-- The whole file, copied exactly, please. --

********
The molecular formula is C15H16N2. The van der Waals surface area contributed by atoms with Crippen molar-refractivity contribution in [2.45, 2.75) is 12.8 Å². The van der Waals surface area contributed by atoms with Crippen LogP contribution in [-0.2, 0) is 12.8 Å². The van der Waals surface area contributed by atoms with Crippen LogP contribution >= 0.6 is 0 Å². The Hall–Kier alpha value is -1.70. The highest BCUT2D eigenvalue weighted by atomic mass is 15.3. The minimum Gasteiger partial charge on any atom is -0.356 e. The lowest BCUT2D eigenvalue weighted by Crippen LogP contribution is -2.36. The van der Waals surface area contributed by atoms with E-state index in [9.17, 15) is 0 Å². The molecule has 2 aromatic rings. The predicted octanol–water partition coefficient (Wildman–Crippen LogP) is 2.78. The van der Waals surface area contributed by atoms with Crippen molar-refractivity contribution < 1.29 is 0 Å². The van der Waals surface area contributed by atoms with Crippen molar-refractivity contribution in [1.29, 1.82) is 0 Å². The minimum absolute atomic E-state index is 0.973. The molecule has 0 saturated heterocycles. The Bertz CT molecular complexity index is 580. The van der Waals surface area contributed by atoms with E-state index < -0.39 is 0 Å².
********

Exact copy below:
The molecular formula is C15H16N2. The van der Waals surface area contributed by atoms with Crippen molar-refractivity contribution in [2.45, 2.75) is 12.8 Å². The van der Waals surface area contributed by atoms with Crippen LogP contribution in [-0.2, 0) is 12.8 Å². The van der Waals surface area contributed by atoms with Crippen LogP contribution >= 0.6 is 0 Å². The Hall–Kier alpha value is -1.70. The highest BCUT2D eigenvalue weighted by atomic mass is 15.3. The minimum Gasteiger partial charge on any atom is -0.356 e. The lowest BCUT2D eigenvalue weighted by Crippen LogP contribution is -2.36. The van der Waals surface area contributed by atoms with E-state index in [9.17, 15) is 0 Å². The molecule has 2 aromatic rings. The predicted octanol–water partition coefficient (Wildman–Crippen LogP) is 2.78. The van der Waals surface area contributed by atoms with Crippen molar-refractivity contribution < 1.29 is 0 Å². The van der Waals surface area contributed by atoms with Crippen molar-refractivity contribution in [1.29, 1.82) is 0 Å². The minimum absolute atomic E-state index is 0.973. The molecule has 0 saturated heterocycles. The Bertz CT molecular complexity index is 580. The van der Waals surface area contributed by atoms with E-state index < -0.39 is 0 Å².